Library spirit in the Nordic and Baltic countries: Historical perspectives

Dyrbye, Martin; Mäkinen, Ilkka; Reimo, Tiiu; and Torstensson, Magnus (Eds.); Tampere, Finland: HIBOLIRE, 2009. 188 pp. €17,00. ISBN 978-952-92-5875-8.

This book is published by the network HIBOLIRE (The Nordic-Baltic-Russian Network on the History of Books, Libraries and Reading), a multinational and multidisciplinary network of scholars, and the research was funded by the Nordic Council of Ministers (Nordforsk). It is edited by a team of library experts from the region: Martin Dyrbye (Royal School of Library and Information Science, Copenhagen, Denmark), Ilkka Mäkinen (Department of Information Studies, University of Tampere, Finland), Tiiu Reimo (Institute of Information Studies, Tallinn University, Estonia), and Magnus Torstensson (School of Library and Information Science, Borås, Sweden). The contributors are national librarians, faculty members, and information professionals, also from the region.

The volume explores the emergence and development of the public library sector in Baltic and Nordic countries, including autonomous regions such as Greenland, the Faroe Islands and Åland, and the Sami region. The territory stretches from the far northwest of the Atlantic Ocean to the borders of Russia and is characterized by a variety of nationalities, languages, ethnicities, religions, and shifting geopolitical and social structures, as well as changing historical interrelations. The book covers the period of modern history, as public libraries in the area are a phenomenon of the nineteenth century.

The work opens with a brief preface by Sinikka Bohlin, president of the Nordic Council of Ministers. She highlights the essence of the “library spirit” in the Nordic and Baltic countries, which manifests itself in obliging and enthusiastic staff; open access to books, information, knowledge, and culture; and cross-border cooperation, all leading to “regional investments in research and innovation, culture and welfare services for our citizens” (7), who she asserts are beneficiaries of one of the best library services in the world.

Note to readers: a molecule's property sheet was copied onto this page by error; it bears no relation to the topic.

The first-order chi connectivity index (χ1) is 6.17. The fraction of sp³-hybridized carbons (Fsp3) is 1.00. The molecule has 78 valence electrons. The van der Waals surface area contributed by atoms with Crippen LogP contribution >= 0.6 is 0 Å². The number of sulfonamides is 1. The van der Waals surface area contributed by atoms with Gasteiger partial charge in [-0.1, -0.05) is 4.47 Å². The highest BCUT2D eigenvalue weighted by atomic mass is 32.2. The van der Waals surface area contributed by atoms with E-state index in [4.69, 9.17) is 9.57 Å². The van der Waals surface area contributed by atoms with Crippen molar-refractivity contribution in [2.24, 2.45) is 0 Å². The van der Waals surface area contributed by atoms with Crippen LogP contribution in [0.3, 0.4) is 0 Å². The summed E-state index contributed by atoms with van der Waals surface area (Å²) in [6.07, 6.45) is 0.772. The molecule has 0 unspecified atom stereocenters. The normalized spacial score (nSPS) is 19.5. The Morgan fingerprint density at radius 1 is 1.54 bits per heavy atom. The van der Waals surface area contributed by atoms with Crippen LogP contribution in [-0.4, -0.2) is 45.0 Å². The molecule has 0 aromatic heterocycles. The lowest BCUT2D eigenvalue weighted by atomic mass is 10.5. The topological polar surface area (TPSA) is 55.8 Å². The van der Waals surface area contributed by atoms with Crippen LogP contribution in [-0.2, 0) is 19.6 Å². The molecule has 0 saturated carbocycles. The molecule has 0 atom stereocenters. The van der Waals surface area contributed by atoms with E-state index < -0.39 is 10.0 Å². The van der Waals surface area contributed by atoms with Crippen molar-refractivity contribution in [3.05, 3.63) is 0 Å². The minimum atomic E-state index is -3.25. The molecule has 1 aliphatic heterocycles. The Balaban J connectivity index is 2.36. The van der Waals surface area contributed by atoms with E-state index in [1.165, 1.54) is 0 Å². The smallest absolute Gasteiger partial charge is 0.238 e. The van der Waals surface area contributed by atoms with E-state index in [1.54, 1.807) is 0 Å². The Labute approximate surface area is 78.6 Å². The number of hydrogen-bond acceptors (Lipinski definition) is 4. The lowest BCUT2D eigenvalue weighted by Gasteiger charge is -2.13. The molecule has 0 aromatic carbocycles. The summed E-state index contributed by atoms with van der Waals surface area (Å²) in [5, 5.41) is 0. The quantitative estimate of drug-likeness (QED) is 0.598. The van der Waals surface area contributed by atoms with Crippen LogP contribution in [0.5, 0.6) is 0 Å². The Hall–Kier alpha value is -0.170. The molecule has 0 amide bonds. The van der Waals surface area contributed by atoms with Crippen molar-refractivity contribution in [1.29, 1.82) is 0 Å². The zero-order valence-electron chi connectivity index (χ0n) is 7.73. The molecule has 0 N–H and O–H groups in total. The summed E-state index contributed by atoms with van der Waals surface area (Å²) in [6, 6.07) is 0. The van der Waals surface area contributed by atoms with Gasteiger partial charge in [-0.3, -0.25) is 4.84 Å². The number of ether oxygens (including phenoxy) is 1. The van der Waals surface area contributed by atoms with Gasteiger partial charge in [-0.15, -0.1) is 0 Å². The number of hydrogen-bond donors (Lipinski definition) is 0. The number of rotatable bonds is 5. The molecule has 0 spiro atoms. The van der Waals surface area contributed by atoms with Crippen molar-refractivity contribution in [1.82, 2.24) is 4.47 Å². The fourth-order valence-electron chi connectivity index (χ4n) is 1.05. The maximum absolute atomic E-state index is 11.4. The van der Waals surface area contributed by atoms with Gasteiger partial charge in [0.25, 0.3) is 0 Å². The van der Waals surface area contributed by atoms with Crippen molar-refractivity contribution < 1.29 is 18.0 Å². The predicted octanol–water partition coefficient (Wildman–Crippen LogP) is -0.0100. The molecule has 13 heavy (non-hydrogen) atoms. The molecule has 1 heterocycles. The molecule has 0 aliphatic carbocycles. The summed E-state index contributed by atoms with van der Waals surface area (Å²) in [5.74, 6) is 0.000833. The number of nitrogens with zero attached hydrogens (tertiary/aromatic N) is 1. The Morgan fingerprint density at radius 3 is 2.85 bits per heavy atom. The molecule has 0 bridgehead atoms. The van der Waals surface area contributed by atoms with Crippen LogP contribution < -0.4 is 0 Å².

The book consists of seventeen chapters. The first introduces the concepts of Bildung and Volksbildung (popular enlightenment), which, according to Ilkka Mäkinen, explain the particular role and success of public libraries in Northern Europe. As he explains, public libraries have become an important element in life throughout the northern countries, and have positioned themselves as one of the four cornerstones of Nordic progressive cultural development, together with universal access to elementary school education, free access to literary works, and the press. The latter ultimately led to “free popular enlightenment,” representing one of the characteristics “of the Nordic cultural life” where “the gap between the elite culture and the general level of education of the people is kept as narrow as possible... Culture should be embraced by the people: it should be popular, or folking, as the Swedes say” (11).